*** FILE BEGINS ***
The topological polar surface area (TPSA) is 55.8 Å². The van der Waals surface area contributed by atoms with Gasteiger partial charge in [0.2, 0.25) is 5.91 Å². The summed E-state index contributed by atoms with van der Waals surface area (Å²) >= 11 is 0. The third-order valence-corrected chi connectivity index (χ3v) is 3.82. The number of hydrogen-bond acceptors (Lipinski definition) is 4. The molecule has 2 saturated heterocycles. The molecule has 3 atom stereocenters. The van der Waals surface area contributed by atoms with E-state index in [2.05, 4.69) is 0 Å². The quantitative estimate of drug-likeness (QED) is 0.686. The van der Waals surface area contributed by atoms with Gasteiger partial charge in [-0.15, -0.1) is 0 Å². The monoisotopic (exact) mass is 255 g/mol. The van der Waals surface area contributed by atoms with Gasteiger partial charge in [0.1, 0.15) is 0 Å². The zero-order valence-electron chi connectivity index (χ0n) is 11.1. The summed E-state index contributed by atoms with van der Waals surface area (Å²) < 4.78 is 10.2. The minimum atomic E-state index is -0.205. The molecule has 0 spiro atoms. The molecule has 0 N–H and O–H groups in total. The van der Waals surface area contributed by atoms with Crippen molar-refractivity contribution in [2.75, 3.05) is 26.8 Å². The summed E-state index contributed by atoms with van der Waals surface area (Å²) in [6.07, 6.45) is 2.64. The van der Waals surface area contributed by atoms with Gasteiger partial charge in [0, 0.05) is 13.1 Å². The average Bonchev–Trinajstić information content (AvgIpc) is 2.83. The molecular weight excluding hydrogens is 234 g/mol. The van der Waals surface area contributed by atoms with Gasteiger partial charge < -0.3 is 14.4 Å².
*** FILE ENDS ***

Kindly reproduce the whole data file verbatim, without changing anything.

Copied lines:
The topological polar surface area (TPSA) is 55.8 Å². The van der Waals surface area contributed by atoms with Gasteiger partial charge in [0.2, 0.25) is 5.91 Å². The summed E-state index contributed by atoms with van der Waals surface area (Å²) >= 11 is 0. The third-order valence-corrected chi connectivity index (χ3v) is 3.82. The number of hydrogen-bond acceptors (Lipinski definition) is 4. The molecule has 2 saturated heterocycles. The molecule has 3 atom stereocenters. The van der Waals surface area contributed by atoms with E-state index in [2.05, 4.69) is 0 Å². The quantitative estimate of drug-likeness (QED) is 0.686. The van der Waals surface area contributed by atoms with Gasteiger partial charge in [-0.15, -0.1) is 0 Å². The monoisotopic (exact) mass is 255 g/mol. The van der Waals surface area contributed by atoms with Gasteiger partial charge in [0.1, 0.15) is 0 Å². The zero-order valence-electron chi connectivity index (χ0n) is 11.1. The summed E-state index contributed by atoms with van der Waals surface area (Å²) < 4.78 is 10.2. The minimum atomic E-state index is -0.205. The molecule has 0 spiro atoms. The molecule has 0 N–H and O–H groups in total. The van der Waals surface area contributed by atoms with Crippen molar-refractivity contribution in [2.75, 3.05) is 26.8 Å². The summed E-state index contributed by atoms with van der Waals surface area (Å²) in [6.07, 6.45) is 2.64. The van der Waals surface area contributed by atoms with Gasteiger partial charge in [0, 0.05) is 13.1 Å². The average Bonchev–Trinajstić information content (AvgIpc) is 2.83. The molecular weight excluding hydrogens is 234 g/mol. The van der Waals surface area contributed by atoms with Gasteiger partial charge < -0.3 is 14.4 Å².